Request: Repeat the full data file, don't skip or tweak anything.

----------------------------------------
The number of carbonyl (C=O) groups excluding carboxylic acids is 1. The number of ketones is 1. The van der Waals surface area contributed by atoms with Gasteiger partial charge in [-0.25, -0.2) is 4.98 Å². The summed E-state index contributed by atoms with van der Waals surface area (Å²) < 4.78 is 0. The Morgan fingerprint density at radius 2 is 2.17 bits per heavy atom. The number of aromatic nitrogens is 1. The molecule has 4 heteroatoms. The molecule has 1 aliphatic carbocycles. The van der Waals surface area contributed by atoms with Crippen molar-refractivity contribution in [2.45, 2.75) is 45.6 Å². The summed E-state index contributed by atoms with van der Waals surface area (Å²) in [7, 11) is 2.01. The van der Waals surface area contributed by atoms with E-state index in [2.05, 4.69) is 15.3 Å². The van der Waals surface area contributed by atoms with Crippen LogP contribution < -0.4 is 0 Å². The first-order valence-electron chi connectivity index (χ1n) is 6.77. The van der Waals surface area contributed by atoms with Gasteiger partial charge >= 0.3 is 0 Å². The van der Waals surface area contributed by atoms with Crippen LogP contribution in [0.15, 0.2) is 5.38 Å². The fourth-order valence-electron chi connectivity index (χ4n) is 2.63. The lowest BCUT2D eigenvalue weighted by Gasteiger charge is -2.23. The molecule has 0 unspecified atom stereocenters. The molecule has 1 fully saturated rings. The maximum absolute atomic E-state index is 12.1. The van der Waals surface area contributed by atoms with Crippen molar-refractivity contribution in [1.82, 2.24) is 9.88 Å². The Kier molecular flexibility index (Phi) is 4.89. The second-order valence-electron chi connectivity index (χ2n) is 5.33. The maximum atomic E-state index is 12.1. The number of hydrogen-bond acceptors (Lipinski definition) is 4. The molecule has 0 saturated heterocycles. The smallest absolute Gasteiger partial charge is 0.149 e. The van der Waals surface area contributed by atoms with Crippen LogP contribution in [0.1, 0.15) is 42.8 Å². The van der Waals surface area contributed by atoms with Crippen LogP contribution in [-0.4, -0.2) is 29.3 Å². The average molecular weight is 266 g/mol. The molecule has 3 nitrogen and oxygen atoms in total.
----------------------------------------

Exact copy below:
The number of carbonyl (C=O) groups excluding carboxylic acids is 1. The number of ketones is 1. The van der Waals surface area contributed by atoms with Gasteiger partial charge in [-0.25, -0.2) is 4.98 Å². The summed E-state index contributed by atoms with van der Waals surface area (Å²) < 4.78 is 0. The Morgan fingerprint density at radius 2 is 2.17 bits per heavy atom. The number of aromatic nitrogens is 1. The molecule has 4 heteroatoms. The molecule has 1 aliphatic carbocycles. The van der Waals surface area contributed by atoms with Crippen molar-refractivity contribution in [2.45, 2.75) is 45.6 Å². The summed E-state index contributed by atoms with van der Waals surface area (Å²) in [7, 11) is 2.01. The van der Waals surface area contributed by atoms with E-state index in [2.05, 4.69) is 15.3 Å². The van der Waals surface area contributed by atoms with Crippen LogP contribution < -0.4 is 0 Å². The first-order valence-electron chi connectivity index (χ1n) is 6.77. The van der Waals surface area contributed by atoms with Gasteiger partial charge >= 0.3 is 0 Å². The van der Waals surface area contributed by atoms with Crippen LogP contribution in [0.15, 0.2) is 5.38 Å². The fourth-order valence-electron chi connectivity index (χ4n) is 2.63. The lowest BCUT2D eigenvalue weighted by Gasteiger charge is -2.23. The molecule has 0 unspecified atom stereocenters. The molecule has 1 fully saturated rings. The maximum absolute atomic E-state index is 12.1. The van der Waals surface area contributed by atoms with Crippen molar-refractivity contribution in [1.82, 2.24) is 9.88 Å². The Kier molecular flexibility index (Phi) is 4.89. The second-order valence-electron chi connectivity index (χ2n) is 5.33. The maximum atomic E-state index is 12.1. The number of hydrogen-bond acceptors (Lipinski definition) is 4. The molecule has 0 saturated heterocycles. The smallest absolute Gasteiger partial charge is 0.149 e. The van der Waals surface area contributed by atoms with Crippen LogP contribution in [0.1, 0.15) is 42.8 Å². The van der Waals surface area contributed by atoms with Crippen LogP contribution in [-0.4, -0.2) is 29.3 Å². The average molecular weight is 266 g/mol. The molecule has 3 nitrogen and oxygen atoms in total.